American Welding Society Forum
How does one distinguish between general notes in a print, and weld specific? (That is, when the details are too large to contain within the tail of a welding symbol).
It has been my understanding that when a weld says 'see note X' the fabricator is to follow that direction.
What is a better way to not confuse these items?
I don't see any confusion. See note X is specific. If you need more, then I suggest a detail view of the joint with all the information within.
1F, 1G, 2F, 2G, etc. are not welding positions used for production welding. They are test positions.
Production welds are performed in the flat, horizontal, vertical, or overhead positions.
You are right Al, although I never made the distinction.
flat welding position. The welding position used to weld
from the upper side of the joint at a point where the
weld axis is approximately horizontal, and the weld
face lies in an approximately horizontal plane. See Figures
B.16(A) through (C), B.17(A), B.18(A), B.19(A),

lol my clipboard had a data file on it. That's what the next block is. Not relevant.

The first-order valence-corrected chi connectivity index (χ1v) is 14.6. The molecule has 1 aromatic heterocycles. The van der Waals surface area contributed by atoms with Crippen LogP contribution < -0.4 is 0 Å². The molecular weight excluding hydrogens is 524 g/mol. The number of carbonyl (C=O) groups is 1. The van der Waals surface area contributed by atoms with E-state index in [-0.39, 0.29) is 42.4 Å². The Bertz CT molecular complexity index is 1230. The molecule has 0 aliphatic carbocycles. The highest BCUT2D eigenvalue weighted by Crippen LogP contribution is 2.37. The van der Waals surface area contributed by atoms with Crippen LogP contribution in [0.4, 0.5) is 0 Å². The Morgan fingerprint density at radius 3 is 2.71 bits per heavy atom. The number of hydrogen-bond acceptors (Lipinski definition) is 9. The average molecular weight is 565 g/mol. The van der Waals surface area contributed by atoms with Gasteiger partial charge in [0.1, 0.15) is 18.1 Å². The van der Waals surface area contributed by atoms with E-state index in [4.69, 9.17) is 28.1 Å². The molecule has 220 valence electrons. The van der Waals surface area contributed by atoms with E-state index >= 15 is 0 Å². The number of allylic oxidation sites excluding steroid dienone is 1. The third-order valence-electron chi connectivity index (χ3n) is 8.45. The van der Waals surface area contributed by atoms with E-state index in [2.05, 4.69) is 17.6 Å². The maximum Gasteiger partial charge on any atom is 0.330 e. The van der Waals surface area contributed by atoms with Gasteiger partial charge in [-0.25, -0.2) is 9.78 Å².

The referenced figures do however include the test positions (1F, 1G, etc.)
Do you mention this because there would be some problem inserting a simple 2F in the tail of a weld symbol if it were important for the weld to be completed in the horizontal position?
Seems like a straight forward way to communicate with more brevity than placing "flat welding position" in the tail of the fillet weld symbol when "1F" might provide the same information. Or am I missing something?
The accepted nomenclature is O, H, V, and OH for production positions.
Is it that difficult to type in Flat, Horizontal, Vertical, or Overhead? Several key strokes is all that is involved. Really, is the designer saving time or is it simply he is too lazy to get out of bed to take a leak?
I just never differentiated in all these years that "test positions" are a different thing from production welding positions...by definition.
I thank you for the lesson Sensi
No problem Grasshopper.
Too lazy to get out of bed is my vote, probably a good customer of depends...
Mine as well.
This welding symbol is part of a practical our crew must take before their interview. I didn't know that the F's were only for testing position, good thing this is a test. Regardless, this current location is still wrapping their mind around how welding beneath a plate angled at 35° from horizontal (0°) is not in fact, 'vertical' but is over head.
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